Selective Attention caught up with UK based womenswear brand Brøgger to chat with their co-founder and designer Julie Brøgger about how she got started, multicultural design inspirations, the changing definition of luxury and inspiration for tomorrow’s aspiring designers.
Could you tell us a bit about how you got started?
After almost a decade of working for other brands, I had a dream of bringing my own vision to life, but the world never really needs a new fashion brand. I needed that decade of learning and honing my skills before I could circle in on a tangible concept of what I wanted to add to the saturated world of fashion. It started with and is still the main focus, to create a brand that offers women standout pieces that has longevity and desire in equal measures. There is so much talk about about sustainability and the challenges for fashion to live up to any standards in that regard, but to me longevity is where sustainable fashion really excels. I aim to create clothes that will be cherished not only for one season but for many and in a quality that allows that. Like I did from my own mum, the dream is that in the future the Brøgger customer will pass on her Brøgger items to her's. In order to do that people really need to fall in love with the clothes!
From the beginning it has been important to me to be conscious not only about the quality but also the circumstances of manufacturing. Brøgger stays committed to keeping the sourcing and manufacturing within the EU, keeping the supply chain as close to our London base as possible. All our tailoring is made locally in London by specialist manufacturers, and that is a decision based not on pricing vs quality but on supporting what London is best at.
How does being bi-cultural inform Brøgger's design aesthetic?
Danish design and architecture relates to an aesthetic tradition that that builds on functionality and is stripped of unnecessary ornamentation. They beauty is often found in the craftsmanship and an elegant form that seams to be an inevitable consequence of its function. It is a great privilege to grow in a society where design is valued and public buildings are filled with design classics. But it does also create a normative approach to taste that can seem uniform, and London offers a clear juxtaposition to that. London is wilder, colourful and a true melting pot of influences. Working creatively in London taught me the love of florals, colours and that things should be a imperfect, unfinished at times. My favorite London local is an older woman that always wears florals from top to toe, all mixed up and it has nothing to with fashion it is just what she likes. That level of eccentricity is very rare in Scandinavia and exists in abundance in London.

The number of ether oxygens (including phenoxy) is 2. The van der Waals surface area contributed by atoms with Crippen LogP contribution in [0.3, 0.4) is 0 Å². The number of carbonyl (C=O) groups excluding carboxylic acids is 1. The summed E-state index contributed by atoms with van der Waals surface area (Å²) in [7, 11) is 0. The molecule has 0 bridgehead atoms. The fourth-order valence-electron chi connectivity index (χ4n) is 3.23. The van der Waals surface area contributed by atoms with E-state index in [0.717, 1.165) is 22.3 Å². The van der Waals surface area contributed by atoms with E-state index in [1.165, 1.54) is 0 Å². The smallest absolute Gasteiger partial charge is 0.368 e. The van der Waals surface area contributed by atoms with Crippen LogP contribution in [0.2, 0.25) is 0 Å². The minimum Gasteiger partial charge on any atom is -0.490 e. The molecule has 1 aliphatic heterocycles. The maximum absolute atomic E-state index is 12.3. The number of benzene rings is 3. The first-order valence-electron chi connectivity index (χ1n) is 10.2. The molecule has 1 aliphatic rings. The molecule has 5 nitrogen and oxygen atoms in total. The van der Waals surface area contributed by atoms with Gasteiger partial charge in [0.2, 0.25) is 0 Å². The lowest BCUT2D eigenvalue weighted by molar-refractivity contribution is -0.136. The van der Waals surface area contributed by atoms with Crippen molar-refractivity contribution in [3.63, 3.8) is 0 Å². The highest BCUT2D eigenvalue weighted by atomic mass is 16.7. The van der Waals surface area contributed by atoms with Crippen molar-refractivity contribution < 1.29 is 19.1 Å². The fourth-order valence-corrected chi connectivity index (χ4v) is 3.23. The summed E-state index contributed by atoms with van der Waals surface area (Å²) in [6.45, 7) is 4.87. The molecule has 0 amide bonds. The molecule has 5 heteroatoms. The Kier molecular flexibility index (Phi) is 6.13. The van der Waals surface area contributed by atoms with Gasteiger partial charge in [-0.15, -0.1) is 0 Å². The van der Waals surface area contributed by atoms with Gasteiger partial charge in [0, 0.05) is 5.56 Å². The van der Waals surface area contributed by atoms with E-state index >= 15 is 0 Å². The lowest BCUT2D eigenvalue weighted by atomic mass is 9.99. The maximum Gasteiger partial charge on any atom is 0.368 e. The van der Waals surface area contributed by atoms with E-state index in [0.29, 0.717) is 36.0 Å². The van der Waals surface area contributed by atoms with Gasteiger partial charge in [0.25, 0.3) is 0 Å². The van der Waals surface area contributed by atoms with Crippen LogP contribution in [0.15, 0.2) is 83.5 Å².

Who is the Brøgger woman?
The Brøgger woman is confident in her choices and want wearability from her clothes but will not compromise on the desirability. She likes to stand out in a crowd and to discover new brands that will add uniqueness to her wardrobe.
Based on your team's design experience, what is today's luxury consumer looking for?
I believe the luxury consumer has changed over that last decade of recession and shift in spending, most luxury consumers focus more on displaying their individual taste and style than their wealth. She doesn't only buy luxury any more but across the categories. It is a consumer that demands much more now than ever before from brands. Shopping smaller independent brands like Brøgger offers that sense of exclusivity and a contrast to the worldwide exposure of big luxury brands, which is attractive to a conscious luxury consumer.
In Asia, the brand is currently stocked in Joyce (Hong Kong), Saisons (Chengdu) and Tom Greyhound (Seoul). Compared to Western markets, what are some key differences in taste or market demand that the team has observed in these cities? What's similar and or different?
The Asian market is of course difficult to describe a one unit, but with the danger of generalization, I think it is a much more explorative luxury consumer than in Europe. One that takes chances with fashion. The before mentioned stores always do very interesting selections. Our bold floral prints can be challenging to some areas of Asia but general we do well across the collection.
Does your team have any advice to offer young designer brands who are interested in expanding their stockists into Asia?
First of all you have to stay true to what your core aesthetic, authenticity is key for a fashion brand in any market.
Be aware that not all shapes and lengths work for an Asian market, so adjust your ranges but always within your brand aesthetic. It is a dangerous path to try to please one market at the price of your identity.